Nicasio is not a starting material. Outside of his fastball, he does not have secondary pitches to get hitters out when they face him for the second time in the game. That’s why he does not go deep in games.
He is a reliever at best. It’s remarkable why he is in the rotation. As bad as Drew Pomeranz is, he is better than Nicasio.
It shows how the Rockies feel about Pomeranz’s lack of development for him to not be in the starting rotation over Nicasio.
When looking at the question marks in the starting rotation, it’s easy to ask why the Rockies did not do enough to get a starting pitcher. It shouldn’t take until last week to find a starter, and they found one in Garland after he was released by the Mariners.
The bullpen should be good. Rex Brothers, Matt Belisle, Wilton Lopez and Rafael Betancourt can be relied upon to protect leads late in the game.
The Rockies have a great lineup with Dexter Fowler, Josh Rutledge, Troy Tulowitzki, Carlos Gonzalez, Wilin Rosario and Jordan Pacheco leading the way. That’s something they don’t have to worry about.
That lineup is so good that Walt Weiss is hoping his team can outscore the other team to win games. That’s a depressing outlook for the first-year Rockies manager. He knows his starting pitching is not good enough for him to say his team will rely on his hitting to win games. He is smart enough to know a baseball team wins games through good starting pitching.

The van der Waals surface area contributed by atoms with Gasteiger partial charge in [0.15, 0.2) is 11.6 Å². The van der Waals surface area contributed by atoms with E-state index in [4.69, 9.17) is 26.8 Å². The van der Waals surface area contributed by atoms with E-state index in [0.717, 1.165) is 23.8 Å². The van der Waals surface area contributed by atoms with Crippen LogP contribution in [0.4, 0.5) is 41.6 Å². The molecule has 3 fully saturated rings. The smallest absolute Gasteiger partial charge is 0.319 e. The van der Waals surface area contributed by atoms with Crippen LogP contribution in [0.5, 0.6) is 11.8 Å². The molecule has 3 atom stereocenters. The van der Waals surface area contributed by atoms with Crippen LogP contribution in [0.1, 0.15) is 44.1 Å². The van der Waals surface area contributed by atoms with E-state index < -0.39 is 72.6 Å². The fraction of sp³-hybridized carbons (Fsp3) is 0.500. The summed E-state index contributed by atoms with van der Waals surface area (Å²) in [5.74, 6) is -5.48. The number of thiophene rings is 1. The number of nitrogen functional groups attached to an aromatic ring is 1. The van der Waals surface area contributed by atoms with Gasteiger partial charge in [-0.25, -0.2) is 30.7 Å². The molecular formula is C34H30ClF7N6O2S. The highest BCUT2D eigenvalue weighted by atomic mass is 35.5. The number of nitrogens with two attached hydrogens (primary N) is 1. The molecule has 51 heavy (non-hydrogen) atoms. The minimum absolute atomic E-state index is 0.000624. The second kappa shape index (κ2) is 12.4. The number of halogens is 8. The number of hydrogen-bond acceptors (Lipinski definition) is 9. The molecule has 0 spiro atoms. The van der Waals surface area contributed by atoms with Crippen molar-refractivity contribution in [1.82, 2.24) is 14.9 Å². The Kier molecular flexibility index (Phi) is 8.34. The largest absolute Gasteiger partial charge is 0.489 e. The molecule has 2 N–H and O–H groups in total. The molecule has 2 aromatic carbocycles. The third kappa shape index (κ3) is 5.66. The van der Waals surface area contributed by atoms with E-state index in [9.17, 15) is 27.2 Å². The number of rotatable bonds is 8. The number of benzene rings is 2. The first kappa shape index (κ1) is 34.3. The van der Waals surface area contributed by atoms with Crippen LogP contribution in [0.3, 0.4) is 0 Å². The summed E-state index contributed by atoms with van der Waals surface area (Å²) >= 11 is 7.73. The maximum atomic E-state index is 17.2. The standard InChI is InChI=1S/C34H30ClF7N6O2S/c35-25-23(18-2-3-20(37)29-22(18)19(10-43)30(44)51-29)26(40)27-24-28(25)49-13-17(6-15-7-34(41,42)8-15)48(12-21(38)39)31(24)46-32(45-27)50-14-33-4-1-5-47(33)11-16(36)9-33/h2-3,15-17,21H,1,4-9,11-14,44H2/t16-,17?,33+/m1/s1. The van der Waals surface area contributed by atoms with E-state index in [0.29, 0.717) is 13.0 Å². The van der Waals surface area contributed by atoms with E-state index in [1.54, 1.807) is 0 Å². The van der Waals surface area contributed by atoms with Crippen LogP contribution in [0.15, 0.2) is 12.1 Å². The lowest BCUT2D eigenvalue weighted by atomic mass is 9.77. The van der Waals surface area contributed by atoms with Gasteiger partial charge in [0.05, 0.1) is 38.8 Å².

As for Weiss, he will do a fine job as a manager. He will get his team to play for him. His teams will execute well on defense.
That wasn’t the case when Jim Tracy was the Rockies manager in the last few years. Talk about how he got them to the playoffs in 2009, but the players were so fed up with Clint Hurdle that they wanted to prove he was why the team underachieved.
Once Tracy was the full-time manager in 2010, the team quit on him for the last three years. They never executed the fundamentals, and they often approached the game with no sense of urgency.
They hope Weiss can make the team fundamentally sound. They hope he can develop players.
He will do that, but he can’t make miracles out of that awful starting rotation. No manager can. If a pitcher can’t pitch, there’s nothing a manager can do.
It’s remarkable why Weiss wants to manage the Rockies. That said, they are giving him a shot to learn on the job. He’s not going to turn that down. He would love to see what he can do with this team.
The Rockies are good enough to win 74 games at best. If Weiss can get them to do that, he did a good job considering that’s the best he could with a flawed starting rotation.
That’s not good enough for the fans. That’s not good enough for the organization.
It’s about having winning seasons. It’s about playing in the playoffs. It’s about hope.
The Rockies don’t have any of that going for them.
No wonder why the organization and the fans are not excited about what should be another long season.
Maybe one day there will be a reason to be.